In days long past, Kyoto was the capital of the many states of Japan and the seat of their monarch, the Emperor, making it a target for violence and bloodshed among feudal lords. However, those days are gone, the emperor has become a figurehead of a constitutional monarchy and the capital city has been moved to the bustling metropolis of Tokyo. However, the city has remodeled itself as a place of peace, one where visitors can go to escape their hectic lives; a city filled with gardens, museums and historical landmarks. Those looking for a little peace in Japan can find it in these five peaceful places in Kyoto.
The Philosopher's Path
The Philosopher's Path is a peaceful and pleasant path, perfect for both finding peace and pondering big questions. This path runs along a small canal, both of which connect the equally peaceful temples of Ginkakuji and Nanzenji. What makes the Philosopher's Path more peaceful than either of the temples or their beautiful surrounding gardens? The answer is cherry blossoms. The Philosopher's Path is lined with hundreds of cherry trees. Although the path is peaceful in unique ways throughout the year - like lonesome and barren in winter or lively and green in summer - the path is at its most spectacular in the spring. Come April, Kyoto becomes the land of the cherry blossoms. The cherry trees turn a delicate light pink, adding a cheery brightness to the city, as well as a fragrant smell. When planted close together like on the Philosopher's Path, it provides serenity at its finest. Even in late April and early May when the petals begin to fall and twist in the wind or sail through the canal, it is the perfect place.
Originally an aristocrat's home in the Heian Period, what is now Ryoanji Temple was converted to a Zen Buddhism temple in 1450 by the Rinzai sect. Today, the temple is home to a famous rock garden. The garden consists of a rectangular plot of uniform pebbles surrounded by earthen walls with big rocks laid out on mossy patches. The Ryoanji Temple rock garden is one of the strangest gardens in the world because it involves so few plants compared to traditional gardens. However, within its simplicity is peace. The temple features proper gardens and a pond as well as simple, tradition furnishings on the interior. The Hojo, or the residence of the head priest, is where visitors can get the most stunning view of the rock gardens. There visitors will truly see the uniformity of the pebbles and edges that gives a sense of calm.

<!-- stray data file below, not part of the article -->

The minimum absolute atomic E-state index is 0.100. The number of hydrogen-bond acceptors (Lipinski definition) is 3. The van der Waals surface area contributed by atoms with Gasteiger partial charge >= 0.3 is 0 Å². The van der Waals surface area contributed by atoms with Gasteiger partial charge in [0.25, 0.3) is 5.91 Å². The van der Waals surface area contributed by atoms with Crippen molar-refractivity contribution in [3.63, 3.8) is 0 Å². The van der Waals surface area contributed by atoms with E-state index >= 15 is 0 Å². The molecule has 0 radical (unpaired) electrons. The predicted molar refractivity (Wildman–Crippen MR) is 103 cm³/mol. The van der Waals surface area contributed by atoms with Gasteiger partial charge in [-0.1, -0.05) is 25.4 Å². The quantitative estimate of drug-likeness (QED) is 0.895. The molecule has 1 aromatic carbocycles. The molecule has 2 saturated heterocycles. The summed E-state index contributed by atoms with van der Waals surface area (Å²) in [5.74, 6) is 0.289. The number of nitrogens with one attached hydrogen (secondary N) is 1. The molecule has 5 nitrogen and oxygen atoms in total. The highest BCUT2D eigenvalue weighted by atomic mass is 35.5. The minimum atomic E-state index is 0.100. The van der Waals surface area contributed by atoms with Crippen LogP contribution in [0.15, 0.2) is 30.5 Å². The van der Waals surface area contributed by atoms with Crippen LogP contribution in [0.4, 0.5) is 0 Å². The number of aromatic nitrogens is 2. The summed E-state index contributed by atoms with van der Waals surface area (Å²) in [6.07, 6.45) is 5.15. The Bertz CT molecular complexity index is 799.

Kinkakuji Golden Pavilion
The Kinkakuji Temple, otherwise known as the Golden Pavilion, is a beautiful Zen Buddhist Temple on the western edge of Kyoto. Historically, it was the retirement villa of shogun Ashikaga Yoshimitsu. Today, the Golden Pavilion is one of the must-visit sites in Kyoto, not only for the natural beauty of the grounds, but because the building itself is gloriously lavish. That golden colour on the exterior of the second two floors is not paint - but real gold leaf. This charmingly lavish temple sits by a still pond surrounded by bonsai trees and other native flora. Standing on the porches on any level of the building, looking out over the pond and the wilderness, it is easy to see why this is such a peaceful place in Kyoto. It is even more obvious why a stressed shogun would choose it as his retirement home.
Fushimi Inari Shrine
The peaceful places in Kyoto are not just limited to Zen Buddhism temples, but the Shinto shrines provide equally peaceful experiences in the city. The Fushimi Inari Shrine is easily the most stunning Shinto shrine in Japan. Thousands of vermillion torii gates straddle the trails behind the buildings, leading through peaceful gardens and dense forests at the top of the 233-metre-high sacred Mount Inari. The decor of this shrine is so extravagant because it is dedicated to one of the most important Shinto Gods - Inari, the Shinto God of Rice. Visitors can peacefully stroll the grounds and view the many foxes wandering the mountain. The fox was believed to be Inari's messenger, so the mountain and shrine have become a sanctuary for them.
Kyoto Museum for World Peace
Across from Kyoto's Ritsumeikan University is the Kyoto Museum of World Peace. Like many Japanese institutions, the university aided the government and military shortly before their entrance into World War II in preparation for their invasion. After the war, they built the museum as an act of atonement. The museum traces the 15-year war, starting after Japan attacked and invaded China in 1931, to their surrender shortly after the atomic bombs dropped. Peace seekers in Kyoto will not see peace in their exhibits, but their aim is to inspire peace and nuclear weapon dissolution through them.